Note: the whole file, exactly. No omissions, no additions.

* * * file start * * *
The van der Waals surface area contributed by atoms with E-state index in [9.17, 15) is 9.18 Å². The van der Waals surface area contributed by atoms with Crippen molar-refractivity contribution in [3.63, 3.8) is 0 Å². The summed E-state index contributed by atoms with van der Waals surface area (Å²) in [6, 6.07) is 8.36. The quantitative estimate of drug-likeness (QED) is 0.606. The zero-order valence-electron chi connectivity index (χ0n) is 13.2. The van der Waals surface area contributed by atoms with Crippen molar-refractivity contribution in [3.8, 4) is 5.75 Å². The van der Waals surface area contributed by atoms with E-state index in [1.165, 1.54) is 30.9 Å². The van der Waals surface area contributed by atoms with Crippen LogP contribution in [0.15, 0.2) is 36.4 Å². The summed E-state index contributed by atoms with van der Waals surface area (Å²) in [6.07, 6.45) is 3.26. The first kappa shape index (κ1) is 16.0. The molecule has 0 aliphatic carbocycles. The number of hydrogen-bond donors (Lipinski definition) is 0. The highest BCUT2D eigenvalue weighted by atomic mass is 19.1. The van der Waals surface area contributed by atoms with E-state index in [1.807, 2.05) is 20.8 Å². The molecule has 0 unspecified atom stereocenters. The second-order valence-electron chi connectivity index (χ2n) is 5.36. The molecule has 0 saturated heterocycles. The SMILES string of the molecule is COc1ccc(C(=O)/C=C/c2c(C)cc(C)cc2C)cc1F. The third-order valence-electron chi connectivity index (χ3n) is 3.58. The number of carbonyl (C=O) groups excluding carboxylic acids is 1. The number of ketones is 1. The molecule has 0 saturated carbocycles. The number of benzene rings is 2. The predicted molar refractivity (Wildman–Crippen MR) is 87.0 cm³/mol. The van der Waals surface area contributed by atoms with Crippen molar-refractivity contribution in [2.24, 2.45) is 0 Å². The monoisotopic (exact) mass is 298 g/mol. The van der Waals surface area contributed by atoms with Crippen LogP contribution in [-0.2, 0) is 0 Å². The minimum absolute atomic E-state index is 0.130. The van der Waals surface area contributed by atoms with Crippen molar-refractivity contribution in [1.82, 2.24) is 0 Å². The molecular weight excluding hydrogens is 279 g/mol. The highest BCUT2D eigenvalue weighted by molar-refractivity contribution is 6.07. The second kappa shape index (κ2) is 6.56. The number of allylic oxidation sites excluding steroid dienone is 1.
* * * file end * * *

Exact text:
The van der Waals surface area contributed by atoms with E-state index in [9.17, 15) is 9.18 Å². The van der Waals surface area contributed by atoms with Crippen molar-refractivity contribution in [3.63, 3.8) is 0 Å². The summed E-state index contributed by atoms with van der Waals surface area (Å²) in [6, 6.07) is 8.36. The quantitative estimate of drug-likeness (QED) is 0.606. The zero-order valence-electron chi connectivity index (χ0n) is 13.2. The van der Waals surface area contributed by atoms with Crippen molar-refractivity contribution in [3.8, 4) is 5.75 Å². The van der Waals surface area contributed by atoms with E-state index in [1.165, 1.54) is 30.9 Å². The van der Waals surface area contributed by atoms with Crippen LogP contribution in [0.15, 0.2) is 36.4 Å². The summed E-state index contributed by atoms with van der Waals surface area (Å²) in [6.07, 6.45) is 3.26. The first kappa shape index (κ1) is 16.0. The molecule has 0 aliphatic carbocycles. The number of hydrogen-bond donors (Lipinski definition) is 0. The highest BCUT2D eigenvalue weighted by atomic mass is 19.1. The van der Waals surface area contributed by atoms with E-state index in [1.807, 2.05) is 20.8 Å². The molecule has 0 unspecified atom stereocenters. The second-order valence-electron chi connectivity index (χ2n) is 5.36. The molecule has 0 saturated heterocycles. The SMILES string of the molecule is COc1ccc(C(=O)/C=C/c2c(C)cc(C)cc2C)cc1F. The third-order valence-electron chi connectivity index (χ3n) is 3.58. The number of carbonyl (C=O) groups excluding carboxylic acids is 1. The number of ketones is 1. The molecule has 0 saturated carbocycles. The number of benzene rings is 2. The predicted molar refractivity (Wildman–Crippen MR) is 87.0 cm³/mol. The van der Waals surface area contributed by atoms with Crippen molar-refractivity contribution in [2.24, 2.45) is 0 Å². The monoisotopic (exact) mass is 298 g/mol. The van der Waals surface area contributed by atoms with Crippen LogP contribution in [-0.2, 0) is 0 Å². The minimum absolute atomic E-state index is 0.130. The van der Waals surface area contributed by atoms with Crippen molar-refractivity contribution in [1.82, 2.24) is 0 Å². The molecular weight excluding hydrogens is 279 g/mol. The highest BCUT2D eigenvalue weighted by molar-refractivity contribution is 6.07. The second kappa shape index (κ2) is 6.56. The number of allylic oxidation sites excluding steroid dienone is 1.